“I believe it’s really interwoven into the fabric of society and it either affects you directly or indirectly, so workplaces have an obligation to acknowledge it exists and do something about it to protect their staff members,” said Butoy.
In the first part in a series of four videos in association with NatWest, entitled ‘Making mental health and inclusivity working practices in the mortgage advice market’ Butoy said: “I do not believe that racism and wellbeing are cards.”
“Sometimes you hear the race card, the wellbeing card. The main thing I do is move away from that terminology because by calling it a race or a wellbeing card it equates with a debit card which means you pull it out when you’re going shopping or whenever you need it.”
People must be viewed as individuals and not just employees alongside the acknowledgement that racism can be destructive both from the perspective of microaggressions and career progression, he said.
Butoy added: “If I’d been having this conversation six years ago, I might have felt a bit isolated. People like me perhaps didn’t have a voice because that was the norm across the industry.
“Now, NatWest has done an amazing job of making every staff member feel valued as part of their vision, championing potential and by doing that, you actually bring your real self to work and have real conversations so you find real solutions to the actual problems that exist.”
Alan Ferguson, senior corporate account, manager at NatWest, said the bank has launched a variety of employee-led networks for a raft of minorities – disability, gender, rainbow, multicultural – because it recognises that for positive wellbeing, it’s important to feel included, not excluded.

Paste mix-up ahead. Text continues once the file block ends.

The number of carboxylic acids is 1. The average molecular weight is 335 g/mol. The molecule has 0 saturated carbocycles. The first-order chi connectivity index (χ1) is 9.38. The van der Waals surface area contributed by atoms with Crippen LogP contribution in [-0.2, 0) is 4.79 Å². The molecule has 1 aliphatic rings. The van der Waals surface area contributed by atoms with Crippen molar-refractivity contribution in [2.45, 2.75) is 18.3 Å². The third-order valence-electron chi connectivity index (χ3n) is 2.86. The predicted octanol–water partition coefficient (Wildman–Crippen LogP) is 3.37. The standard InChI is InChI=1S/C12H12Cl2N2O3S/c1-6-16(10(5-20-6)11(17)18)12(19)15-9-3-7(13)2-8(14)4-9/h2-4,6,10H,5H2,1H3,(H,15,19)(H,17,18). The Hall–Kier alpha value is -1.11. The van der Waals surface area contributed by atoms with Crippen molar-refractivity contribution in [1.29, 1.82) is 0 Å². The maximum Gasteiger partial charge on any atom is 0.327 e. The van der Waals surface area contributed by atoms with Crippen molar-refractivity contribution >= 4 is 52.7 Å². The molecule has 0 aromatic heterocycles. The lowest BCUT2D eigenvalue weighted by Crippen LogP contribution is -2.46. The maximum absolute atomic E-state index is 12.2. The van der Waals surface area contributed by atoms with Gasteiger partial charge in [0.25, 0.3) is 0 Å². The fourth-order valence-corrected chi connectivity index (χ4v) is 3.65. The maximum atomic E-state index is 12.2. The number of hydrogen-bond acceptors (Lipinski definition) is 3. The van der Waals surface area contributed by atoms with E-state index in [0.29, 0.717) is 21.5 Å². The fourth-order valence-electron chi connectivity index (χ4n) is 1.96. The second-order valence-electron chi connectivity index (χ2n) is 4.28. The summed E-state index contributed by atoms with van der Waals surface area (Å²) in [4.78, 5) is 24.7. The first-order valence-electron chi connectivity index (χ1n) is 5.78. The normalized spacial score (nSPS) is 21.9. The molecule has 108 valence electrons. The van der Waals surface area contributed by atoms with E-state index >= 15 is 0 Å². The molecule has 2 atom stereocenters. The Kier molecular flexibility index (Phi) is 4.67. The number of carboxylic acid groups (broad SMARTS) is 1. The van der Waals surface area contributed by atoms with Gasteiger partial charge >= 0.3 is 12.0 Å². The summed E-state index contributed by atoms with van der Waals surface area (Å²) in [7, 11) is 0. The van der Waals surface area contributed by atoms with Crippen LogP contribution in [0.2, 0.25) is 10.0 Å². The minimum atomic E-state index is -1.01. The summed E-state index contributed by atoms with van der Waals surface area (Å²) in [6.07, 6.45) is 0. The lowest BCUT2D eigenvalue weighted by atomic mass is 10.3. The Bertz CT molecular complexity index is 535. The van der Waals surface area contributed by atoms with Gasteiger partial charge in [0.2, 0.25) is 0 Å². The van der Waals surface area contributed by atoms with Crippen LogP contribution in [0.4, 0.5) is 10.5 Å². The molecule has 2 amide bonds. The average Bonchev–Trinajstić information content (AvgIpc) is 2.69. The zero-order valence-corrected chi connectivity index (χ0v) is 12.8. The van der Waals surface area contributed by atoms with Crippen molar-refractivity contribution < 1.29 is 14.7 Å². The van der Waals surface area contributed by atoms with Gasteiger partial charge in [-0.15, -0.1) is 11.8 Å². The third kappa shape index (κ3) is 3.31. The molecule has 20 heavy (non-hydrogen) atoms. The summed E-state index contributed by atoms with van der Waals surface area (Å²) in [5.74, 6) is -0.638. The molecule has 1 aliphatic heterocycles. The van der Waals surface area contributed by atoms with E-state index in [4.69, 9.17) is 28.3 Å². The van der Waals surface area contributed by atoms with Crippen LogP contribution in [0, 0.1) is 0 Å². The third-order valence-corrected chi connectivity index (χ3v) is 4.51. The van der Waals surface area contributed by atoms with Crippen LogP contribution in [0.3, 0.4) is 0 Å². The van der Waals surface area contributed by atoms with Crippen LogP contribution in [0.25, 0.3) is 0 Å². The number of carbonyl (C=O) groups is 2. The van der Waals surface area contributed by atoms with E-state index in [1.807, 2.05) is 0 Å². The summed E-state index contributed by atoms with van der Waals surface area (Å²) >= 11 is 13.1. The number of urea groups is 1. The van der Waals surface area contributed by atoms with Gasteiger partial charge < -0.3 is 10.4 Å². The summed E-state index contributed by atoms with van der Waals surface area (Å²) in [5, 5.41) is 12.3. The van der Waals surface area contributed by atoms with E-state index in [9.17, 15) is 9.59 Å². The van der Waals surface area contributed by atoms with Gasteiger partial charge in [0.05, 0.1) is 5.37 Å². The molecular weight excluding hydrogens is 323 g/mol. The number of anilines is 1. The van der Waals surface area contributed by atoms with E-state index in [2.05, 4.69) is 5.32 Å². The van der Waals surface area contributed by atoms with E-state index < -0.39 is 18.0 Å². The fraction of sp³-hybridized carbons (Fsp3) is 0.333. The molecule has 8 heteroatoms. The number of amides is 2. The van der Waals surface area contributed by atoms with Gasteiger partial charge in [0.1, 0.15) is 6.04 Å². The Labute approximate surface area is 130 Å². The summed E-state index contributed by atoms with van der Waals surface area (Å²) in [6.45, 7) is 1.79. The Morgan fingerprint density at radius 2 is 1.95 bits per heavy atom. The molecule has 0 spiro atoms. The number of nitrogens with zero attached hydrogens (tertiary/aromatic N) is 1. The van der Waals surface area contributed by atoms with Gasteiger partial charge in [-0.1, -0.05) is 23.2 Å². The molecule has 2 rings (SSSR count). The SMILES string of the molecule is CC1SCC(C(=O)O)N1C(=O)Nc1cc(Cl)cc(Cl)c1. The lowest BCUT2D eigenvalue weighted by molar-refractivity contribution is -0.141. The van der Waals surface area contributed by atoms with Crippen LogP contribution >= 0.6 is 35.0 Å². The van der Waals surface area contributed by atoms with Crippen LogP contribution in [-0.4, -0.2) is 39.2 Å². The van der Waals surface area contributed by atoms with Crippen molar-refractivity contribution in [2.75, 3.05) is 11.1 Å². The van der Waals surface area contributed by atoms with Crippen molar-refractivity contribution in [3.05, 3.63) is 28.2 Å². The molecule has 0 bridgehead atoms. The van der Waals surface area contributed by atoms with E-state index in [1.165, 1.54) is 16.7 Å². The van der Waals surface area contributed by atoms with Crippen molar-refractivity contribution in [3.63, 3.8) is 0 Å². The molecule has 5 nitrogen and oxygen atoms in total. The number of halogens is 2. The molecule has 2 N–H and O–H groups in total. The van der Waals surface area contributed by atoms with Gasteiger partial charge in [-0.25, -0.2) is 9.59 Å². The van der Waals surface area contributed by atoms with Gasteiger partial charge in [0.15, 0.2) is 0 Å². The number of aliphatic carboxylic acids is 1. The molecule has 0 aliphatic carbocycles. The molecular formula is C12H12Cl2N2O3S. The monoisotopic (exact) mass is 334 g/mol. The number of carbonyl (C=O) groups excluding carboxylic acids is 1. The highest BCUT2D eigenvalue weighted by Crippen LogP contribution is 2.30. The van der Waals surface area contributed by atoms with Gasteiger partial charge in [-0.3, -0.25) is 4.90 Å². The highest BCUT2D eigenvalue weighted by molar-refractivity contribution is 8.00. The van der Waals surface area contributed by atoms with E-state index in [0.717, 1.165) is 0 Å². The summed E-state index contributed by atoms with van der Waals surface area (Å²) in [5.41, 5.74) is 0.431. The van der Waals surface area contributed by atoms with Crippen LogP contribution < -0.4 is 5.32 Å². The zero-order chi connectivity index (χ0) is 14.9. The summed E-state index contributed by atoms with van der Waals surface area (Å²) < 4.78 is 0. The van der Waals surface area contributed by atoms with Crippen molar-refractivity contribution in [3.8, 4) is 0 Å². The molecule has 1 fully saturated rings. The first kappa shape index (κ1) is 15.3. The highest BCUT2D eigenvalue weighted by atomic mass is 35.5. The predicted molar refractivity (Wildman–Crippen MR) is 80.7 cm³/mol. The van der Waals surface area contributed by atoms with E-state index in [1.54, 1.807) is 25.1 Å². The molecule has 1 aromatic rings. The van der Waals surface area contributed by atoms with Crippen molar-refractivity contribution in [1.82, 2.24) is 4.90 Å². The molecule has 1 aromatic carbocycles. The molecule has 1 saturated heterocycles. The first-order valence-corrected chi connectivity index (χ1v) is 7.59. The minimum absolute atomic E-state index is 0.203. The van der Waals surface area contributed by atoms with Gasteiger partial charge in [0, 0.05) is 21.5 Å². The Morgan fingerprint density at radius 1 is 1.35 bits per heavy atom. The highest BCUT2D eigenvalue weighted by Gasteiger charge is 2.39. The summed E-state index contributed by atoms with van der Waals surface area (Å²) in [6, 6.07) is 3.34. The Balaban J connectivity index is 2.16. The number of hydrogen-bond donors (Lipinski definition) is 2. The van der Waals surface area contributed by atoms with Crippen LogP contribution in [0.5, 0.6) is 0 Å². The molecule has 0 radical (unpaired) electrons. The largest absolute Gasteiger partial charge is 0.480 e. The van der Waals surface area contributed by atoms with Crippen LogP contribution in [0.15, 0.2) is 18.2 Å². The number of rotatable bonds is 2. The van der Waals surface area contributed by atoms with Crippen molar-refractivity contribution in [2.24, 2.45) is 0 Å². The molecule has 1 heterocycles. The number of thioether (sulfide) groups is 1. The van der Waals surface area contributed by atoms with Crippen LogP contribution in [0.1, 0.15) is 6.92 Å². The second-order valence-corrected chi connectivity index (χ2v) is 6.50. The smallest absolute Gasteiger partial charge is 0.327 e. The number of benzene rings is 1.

Ferguson said: “What the volunteers do is become the voice for awareness raising, education and influencing the bank’s strategy.”
He added that 1900 people signed up to be ethnicity allies within the bank which involved training from third-party, investinginethnicity.org, and re-delivering the learnings back to their colleagues across the business.
Enshrining a culture change
Group editor of Mortgage Solutions Victoria Hartley asked the panel how hard it was to push such a deep-rooted culture change when club members and independent firms are not on staff.
Martin Reynolds, chief executive of Simplybiz Mortgages, said being a service provider brings its own challenges as directly authorised (DA) firms can choose completely how they run their own firms.
“We’re there to provide support and guidance and frameworks for them – we’re getting a lot more information out and diversity and inclusion sessions have become a lot more regular at all our events, both online and offline.
“As a key support provider, it’s for us to put the information out there to offer a framework and ask what help do you need?” he said.
Michele Golunska, CEO at Sesame Bankhall Group, (SBG) said: “Outside of what’s set within regulation and law, we’ve adopted an approach of education, awareness and practical assistance, particularly with our network members and the broader advisory clients that we have.
“This mirrors the journey we’ve been on in SBG for the past year. We’ve benefited too from the knowledge and experience of others in the market,” said Golunska, adding that the firm was a great advocate of allyship and fairness for minority groups and sharing learnings directly with its business partners.”
This is the first in a series of four weekly video debates. Look out for the next chapter on 11 August.